He told The Age that he had politely explained that the skull cap, called a kippah, “represented his Jewish heritage and beliefs, but that only seemed to encourage their antisemitic remarks.”
Elimelech added that he has also experienced antisemitism while walking in his neighborhood.
“I’ve had situations where people have yelled out derogatory comments from a car going past on Saturday as we walk to Sabbath [services],” he said. “People should be aware of the Holocaust and how damaging these comments are to someone who is a descendant of people who got killed and murdered.”
A restaurant in Australia said it has removed from its menu a “Schindler’s List” waffle fries item after a Jewish woman complained that it was offensive.
The Arc at Nobbys eatery, located in the Gold Coast metropolitan region on Australia’s eastern coast, intends to print new menus without the offending dish, the UK’s Daily Mail newspaper reported Sunday.
The unusually named menu item was noticed by a Jewish woman, identified only as Lisa, who entered the restaurant on Friday during a visit to the area with her boyfriend, according to a statement from the Anti-Defamation Commission, Australia’s leading civil rights organization.
“Almost immediately I noticed the ‘Schindler’s List’ waffle fries for 15 dollars,” Lisa said. “I cannot express how disturbed, uncomfortable and in plain shock we were both in after reading the menu.”
“Schindler’s List” is a 1993 film about Holocaust-era German factory owner Oskar Schindler, who saved thousands of Jews from the Nazis.
Lisa said she complained to the manager, who then apologized for the menu listing.
Palo Alto Networks Inc. is in talks to acquire Israeli information security firm Demisto Inc., according to three people familiar with the matter.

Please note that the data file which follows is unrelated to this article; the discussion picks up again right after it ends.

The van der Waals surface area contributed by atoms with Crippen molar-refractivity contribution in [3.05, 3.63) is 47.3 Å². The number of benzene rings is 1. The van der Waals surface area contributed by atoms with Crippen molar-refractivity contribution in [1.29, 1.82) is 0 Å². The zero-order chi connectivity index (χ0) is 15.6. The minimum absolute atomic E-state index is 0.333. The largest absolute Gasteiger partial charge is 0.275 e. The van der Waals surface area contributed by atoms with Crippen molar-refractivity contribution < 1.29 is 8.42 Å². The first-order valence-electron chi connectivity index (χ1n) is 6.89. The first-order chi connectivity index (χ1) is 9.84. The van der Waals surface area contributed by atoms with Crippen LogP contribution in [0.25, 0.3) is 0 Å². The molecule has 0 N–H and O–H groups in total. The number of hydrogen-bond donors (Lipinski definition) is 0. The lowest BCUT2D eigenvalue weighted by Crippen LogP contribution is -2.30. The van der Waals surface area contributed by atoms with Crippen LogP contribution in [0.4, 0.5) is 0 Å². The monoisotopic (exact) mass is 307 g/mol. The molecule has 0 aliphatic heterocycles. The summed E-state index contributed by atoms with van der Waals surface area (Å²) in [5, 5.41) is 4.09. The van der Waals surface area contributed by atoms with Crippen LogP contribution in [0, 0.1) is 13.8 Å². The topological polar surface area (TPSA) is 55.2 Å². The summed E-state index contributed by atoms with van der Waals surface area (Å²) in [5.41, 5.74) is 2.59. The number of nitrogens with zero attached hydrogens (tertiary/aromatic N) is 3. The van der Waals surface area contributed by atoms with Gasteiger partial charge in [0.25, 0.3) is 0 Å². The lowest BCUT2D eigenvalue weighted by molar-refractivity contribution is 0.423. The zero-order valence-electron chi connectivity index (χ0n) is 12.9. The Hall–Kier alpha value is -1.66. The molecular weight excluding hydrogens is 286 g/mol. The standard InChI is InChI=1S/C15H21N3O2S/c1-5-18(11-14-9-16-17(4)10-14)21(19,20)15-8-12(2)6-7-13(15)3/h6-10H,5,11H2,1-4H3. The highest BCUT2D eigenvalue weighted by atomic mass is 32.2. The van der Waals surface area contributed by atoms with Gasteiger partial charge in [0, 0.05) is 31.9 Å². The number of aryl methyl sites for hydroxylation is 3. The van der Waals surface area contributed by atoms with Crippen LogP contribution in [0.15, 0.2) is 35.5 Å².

Demisto co-founder Dan Sarel declined to comment on the matter. “The company is now experiencing significant growth in both sales and number of employees,” Sarel said.
Palo Alto has yet to reply to Calcalist’s request for comment.
Israel-based Demisto develops and markets automation tools for information security management, including a chatbot that assists security analysts in handling tasks. Customers listed by the company include geographic information company ESRI, and Kansas City.
In October, the Cupertino, California-headquartered company announced it had raised a $43 million Series C funding round led by Greylock Partners, bringing its total equity funding to $69 million. The deal put the company’s pre-money valuation at $175 million, according to Seattle-based market research company Pitchbook Data Inc.
Accel Partners, ClearSky Security, Slack Technologies, Wipro Ventures, Secure Octane, and Cerca Partners are also backers.
Demisto was founded in 2015 by four McAfee executives — Sarel, Slavik Markovich, Guy Rinat, and Rishi Bhargava. Markovich, Sarel, and Rinat joined McAfee in 2011 when the latter bought Israel-based database security company Sentrigo Ltd.
Out of 150 vice presidents in the $226 billion Intel Corporation, a sizable 20 are Israeli, according to a report by financial news site Calcalist.
On Thursday, Intel announced the appointment of a series of vice presidents, including seven Israelis.
Intel has been operating in Israel since 1974 and employs approximately 13,000 people at Intel’s five Israeli research-and-development centers, exporting $4 billion dollars worth of products in 2018.
Of all the patents submitted by Intel from 2015 to 2018, 12 percent originated in Israel, according to intellectual property lawyer Ilan Cohn, who was cited in Calcalist.
Last week, Israel’s Minister of Finance said Intel agreed to invest $11 billion (NIS 40 billion) in an expansion at the Intel facility in Kiryat Gat. Intel also bid $6 billion for Israeli chipmaker Mellanox Technologies.
In 2017, Intel bought Jerusalem-based automotive-safety tech company Mobileye for $15.3 billion.